What a difference the need for cash makes. The securitization market did a brisk business in consumer ABS paper last week, oversubscribing to a USAA auto deal and blowing out a Discover Financial Services credit card transaction.

The historic plunge in Ambac Financial Group's share price? Didn't happen. Merrill Lynch's second stumble in as many weeks? Bygones, apparently.

Various market sources had a couple of different takes on where investors got their inspiration, despite the gloomy financial sector news. They did agree, however, that whatever the motivation and eventual outcome, investors felt that it was time to spend.

An $850 million transaction from DCENT, Series 2008-A3, the Discover credit card master trust, was one beneficiary. Market sources say the deal size was increased from $500 million. Also, the single-tranche deal, with an average life of 2.96-years, came in at swaps plus 165 basis points. Credit Suisse and JPMorgan Securities were lead managers on that transaction, with Banc of America Securities, Barclays Capital, Lehman Brothers and RBS Greenwich Capital acting as co-managers, said a source familiar with the deal.

"Guys just have a ton of money to invest and they couldn't sit on it anymore," said one trader. Still, that market source was reluctant to declare that the market had bottomed out, leaving nowhere to go but up. He added, "I would never want to call a bottom. Any landmine could blow us up in a couple of days."

Investors who were replicating in derivative positions - meaning those with enhanced cash needs and who needed to buy - gave the securitization market a boost of energy last week. That was one buy-side source's explanation for the rally.

"The market shrugged off the Ambac and Merrill news from yesterday like it didn't even happen," he said. The rush of money might be short-lived, however, because it remains to be seen whether those cash buyers have enough money to sustain the rally over a lengthy period.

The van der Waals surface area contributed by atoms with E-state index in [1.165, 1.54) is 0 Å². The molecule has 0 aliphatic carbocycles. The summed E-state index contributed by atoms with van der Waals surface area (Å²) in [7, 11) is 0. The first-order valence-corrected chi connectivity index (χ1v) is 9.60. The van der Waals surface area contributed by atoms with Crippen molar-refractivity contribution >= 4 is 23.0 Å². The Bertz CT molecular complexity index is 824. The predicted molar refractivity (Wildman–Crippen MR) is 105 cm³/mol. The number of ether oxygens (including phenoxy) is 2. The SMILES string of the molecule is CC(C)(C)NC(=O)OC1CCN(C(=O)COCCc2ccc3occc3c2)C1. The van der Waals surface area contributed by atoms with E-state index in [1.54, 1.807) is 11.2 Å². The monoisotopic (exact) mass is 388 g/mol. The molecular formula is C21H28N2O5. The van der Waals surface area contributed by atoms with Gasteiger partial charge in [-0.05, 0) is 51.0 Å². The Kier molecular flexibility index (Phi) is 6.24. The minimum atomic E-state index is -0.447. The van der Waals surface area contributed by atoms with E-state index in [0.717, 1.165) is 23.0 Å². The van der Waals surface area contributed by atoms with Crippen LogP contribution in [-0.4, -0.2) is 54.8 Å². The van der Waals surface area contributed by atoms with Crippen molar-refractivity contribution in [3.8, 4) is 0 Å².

Last week, however, issuers enjoyed better participation on their deals. A $1 billion USAA Auto Owner Trust, Series 2008-2, transaction came to market via Banc of America and Citigroup Global Markets. Its one-year, triple-A rated piece came in at 100 basis points over the EDSF.

Another consumer ABS transaction, the $1.4 billion Nelnet Student Loan Trust, Series 2008-3, priced its one-year, triple-A-rated notes at 80 basis points over the three-month Libor, while the three-year piece, similarly rated, came in at 105 basis points over the same benchmark. Barclays Capital, RBS Greenwich Capital, JPMorgan Securities and Dexia Capital Markets acted as lead managers on the transaction.

The opportunity to take advantage of fairly wide nominal spreads before things tighten in might already be getting a little scarce, as seen in spreads that had come in tighter by a range of 10 to 25 basis points, according to the trader.

The rally did not extend itself to investors looking to swap certain types of paper. One investor who held a 2.5-year portion of a credit card issue tried to swap into a recently issued five-year credit card deal. Both deals were managed by the same bank, but the bank wouldn't offer better pricing than a flat yield.

"You get no additional spread for going from 2.5 years to five years. We all know the answer to that," the investor said.

As for future deals, investor support is firmly behind consumer ABS transactions. Some market sources expect issuers who had been holding back on floating new ABS debt to come back to the market now that spreads have tightened a bit.

Market sources say they expect to see more amortizing auto deals, and at press time there was talk of a CARAT deal from General Motors with Citigroup as manager, although the bank could not confirm that by press time.

(c) 2008 Asset Securitization Report and SourceMedia, Inc. All Rights Reserved.

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